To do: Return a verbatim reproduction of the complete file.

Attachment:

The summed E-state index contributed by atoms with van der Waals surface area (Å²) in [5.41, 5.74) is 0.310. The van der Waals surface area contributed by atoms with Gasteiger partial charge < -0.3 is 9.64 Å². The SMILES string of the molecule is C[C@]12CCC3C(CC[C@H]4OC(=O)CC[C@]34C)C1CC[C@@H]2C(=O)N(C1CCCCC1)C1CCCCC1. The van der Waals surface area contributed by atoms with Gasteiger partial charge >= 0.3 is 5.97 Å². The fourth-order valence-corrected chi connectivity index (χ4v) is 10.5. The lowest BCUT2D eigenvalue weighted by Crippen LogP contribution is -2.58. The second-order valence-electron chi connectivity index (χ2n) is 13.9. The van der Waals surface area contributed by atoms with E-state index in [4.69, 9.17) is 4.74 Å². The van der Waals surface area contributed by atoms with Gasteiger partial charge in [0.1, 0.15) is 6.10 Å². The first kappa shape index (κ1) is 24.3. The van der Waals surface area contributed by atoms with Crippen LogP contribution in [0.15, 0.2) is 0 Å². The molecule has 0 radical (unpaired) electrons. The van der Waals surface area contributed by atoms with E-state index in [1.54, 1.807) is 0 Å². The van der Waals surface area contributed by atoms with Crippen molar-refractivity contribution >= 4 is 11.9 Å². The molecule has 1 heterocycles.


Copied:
The summed E-state index contributed by atoms with van der Waals surface area (Å²) in [5.41, 5.74) is 0.310. The van der Waals surface area contributed by atoms with Gasteiger partial charge < -0.3 is 9.64 Å². The SMILES string of the molecule is C[C@]12CCC3C(CC[C@H]4OC(=O)CC[C@]34C)C1CC[C@@H]2C(=O)N(C1CCCCC1)C1CCCCC1. The van der Waals surface area contributed by atoms with Gasteiger partial charge >= 0.3 is 5.97 Å². The fourth-order valence-corrected chi connectivity index (χ4v) is 10.5. The lowest BCUT2D eigenvalue weighted by Crippen LogP contribution is -2.58. The second-order valence-electron chi connectivity index (χ2n) is 13.9. The van der Waals surface area contributed by atoms with E-state index in [4.69, 9.17) is 4.74 Å². The van der Waals surface area contributed by atoms with Gasteiger partial charge in [0.1, 0.15) is 6.10 Å². The first kappa shape index (κ1) is 24.3. The van der Waals surface area contributed by atoms with Crippen LogP contribution in [0.15, 0.2) is 0 Å². The molecule has 0 radical (unpaired) electrons. The van der Waals surface area contributed by atoms with E-state index in [1.54, 1.807) is 0 Å². The van der Waals surface area contributed by atoms with Crippen molar-refractivity contribution >= 4 is 11.9 Å². The molecule has 1 heterocycles.